img2splat is inspired by this tool that plunks images into Splatoon posts with a programmable microcontroller. It generates macros for NXBT, which allows you to directly control a Nintendo Switch from a Linux computer/VM over Bluetooth. It is intended to work with Splatoon 3, but might work with earlier titles.

Completed img2splat macro run in Splatoon 3

Getting your image into Splatoon

  1. Install NXBT and verify connectivity with your Switch by running the demo
    1. Some have reported issues with running very long macros with NXBT where it skips inputs. I made a fork that tries to address some of the timing issues. If you want to try using this fork, clone the linked branch and…

      1. On Linux systems, instead of doing sudo pip3 install nxbt, do pip3 install -e . from the root of the repo
      2. On Windows/macOS, follow the instructions in the readme, but make sure you choose to install NXBT from local files.
  2. Make a 320 x 120 image
    1. The image does not necessarily need to be black and white, img2splat will look at the luminance of each pixel to decide if it should be black or white
    2. If you want dithering in your image to approximate shades of grey, img2splat will not do that for you. Graphics software like the GIMP can dither your image for you
    3. A lossless format like PNG is probably ideal
  3. Run img2splat with your image as the input, which will spit out two files:
    1. splat_macro.txt is the actual list of commands for NXBT to run
    2. macro_preview.png shows what the resulting image might look like
    3. More on specific options below
  4. Open Splatoon 3 and start editing a new post
    1. Ensure the canvas is in the wider “horizontal” mode
    2. Clear the canvas to all white pixels. Don’t do this if you’re repairing.
    3. Select the smallest, single-pixel brush size
    4. Move the cursor to the upper-left corner of the canvas
  5. Run NXBT with the macro: sudo nxbt macro -c "splat_macro.txt" -r
    1. The macro should start running after a few moments without any need to pair controllers if you’ve previously paired and run the demo
    2. When the macro finishes, it will press - to save in case the Switch is left unattended.

Running img2splat

img2splat needs Java to run. At a minimum, you have to provide an image as the first argument:

java -jar img2splat.jar myimage.png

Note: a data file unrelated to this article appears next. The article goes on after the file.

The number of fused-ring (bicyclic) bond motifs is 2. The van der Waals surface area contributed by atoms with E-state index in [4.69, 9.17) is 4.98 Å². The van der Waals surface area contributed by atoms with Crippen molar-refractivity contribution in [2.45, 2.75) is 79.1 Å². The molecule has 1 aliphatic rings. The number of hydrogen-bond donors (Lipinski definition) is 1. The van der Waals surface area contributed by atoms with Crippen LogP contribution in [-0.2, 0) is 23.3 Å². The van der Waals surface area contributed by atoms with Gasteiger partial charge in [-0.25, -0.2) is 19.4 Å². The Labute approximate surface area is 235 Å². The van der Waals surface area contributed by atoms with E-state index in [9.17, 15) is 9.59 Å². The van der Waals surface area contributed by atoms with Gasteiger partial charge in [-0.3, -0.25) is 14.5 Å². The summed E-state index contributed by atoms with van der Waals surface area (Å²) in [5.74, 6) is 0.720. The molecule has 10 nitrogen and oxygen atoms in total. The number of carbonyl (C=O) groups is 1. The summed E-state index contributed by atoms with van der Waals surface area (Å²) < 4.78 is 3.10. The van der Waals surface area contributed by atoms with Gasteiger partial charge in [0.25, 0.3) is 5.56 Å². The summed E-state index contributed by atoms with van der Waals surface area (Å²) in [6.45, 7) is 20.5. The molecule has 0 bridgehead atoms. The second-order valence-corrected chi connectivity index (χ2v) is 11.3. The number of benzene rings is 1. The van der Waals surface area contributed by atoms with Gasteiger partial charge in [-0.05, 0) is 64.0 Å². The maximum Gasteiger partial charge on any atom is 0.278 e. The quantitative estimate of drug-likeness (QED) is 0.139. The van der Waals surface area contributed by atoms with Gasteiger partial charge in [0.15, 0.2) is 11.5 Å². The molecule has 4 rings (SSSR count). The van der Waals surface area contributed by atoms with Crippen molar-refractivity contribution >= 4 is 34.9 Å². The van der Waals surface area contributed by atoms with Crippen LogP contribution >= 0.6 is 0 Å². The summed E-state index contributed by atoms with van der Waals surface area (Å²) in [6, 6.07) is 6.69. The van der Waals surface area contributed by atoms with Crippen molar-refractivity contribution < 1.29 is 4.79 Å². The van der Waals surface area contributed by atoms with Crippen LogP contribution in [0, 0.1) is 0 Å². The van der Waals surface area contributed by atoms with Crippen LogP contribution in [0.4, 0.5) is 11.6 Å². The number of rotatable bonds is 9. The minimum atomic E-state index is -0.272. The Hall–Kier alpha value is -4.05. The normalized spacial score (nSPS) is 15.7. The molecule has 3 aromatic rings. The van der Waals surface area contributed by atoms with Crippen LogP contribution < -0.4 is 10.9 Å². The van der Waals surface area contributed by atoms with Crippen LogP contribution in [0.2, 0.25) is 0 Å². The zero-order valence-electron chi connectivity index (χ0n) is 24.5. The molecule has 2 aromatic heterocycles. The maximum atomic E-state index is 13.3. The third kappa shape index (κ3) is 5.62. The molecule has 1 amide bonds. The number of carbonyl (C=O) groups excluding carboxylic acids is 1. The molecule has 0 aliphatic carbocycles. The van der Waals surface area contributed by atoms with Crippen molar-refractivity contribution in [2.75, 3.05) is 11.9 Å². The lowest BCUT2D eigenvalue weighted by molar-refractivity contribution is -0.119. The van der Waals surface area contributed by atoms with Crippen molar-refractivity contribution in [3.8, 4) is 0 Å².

Preview Image

In addition to the NXBT macro, an image named macro_preview.png will also be generated to visually show what the output of the macro might look like. Pixels that the macro will “visit” with the drawing cursor will be black or white. Any “unvisited” pixels will be blue; this can happen as the result of an optimization or if you specify repair rows.

Macro Button Press Duration

You can also specify the length of button presses/releases in the generated macro. By default, buttons are pressed for 0.1 seconds and released for the same. You can override this via the pressDuration/d flag:

java -jar img2splat.jar myimage.png -d 0.05

A macro with a press duration of 0.05 would run approximately twice as fast as default. The tradeoff, however, is you may be more likely to run into missed button presses and a compromised image. This ultimately boils down to the performance of NXBT, your machine, and your Bluetooth adapter.

Repair Mode

With the repairRows/r flag, you can generate a macro that only draws the rows of pixels you specify. This might be useful if NXBT hitched while drawing a few rows or if your Bluetooth connection broke partway through. Then you can re-run a “repair” macro and not have to wait for the whole thing to re-draw!

Repair rows can be specified as a comma-separated list of individual pixel rows (e.g. 28) or a range (e.g. 77-82). Values should be between 0 and 119. Example:

java -jar img2splat.jar myimage.png -r 28,77-82,100

Repair macros still start from the upper-left corner of the canvas like regular macros, so most preparation steps are the same.


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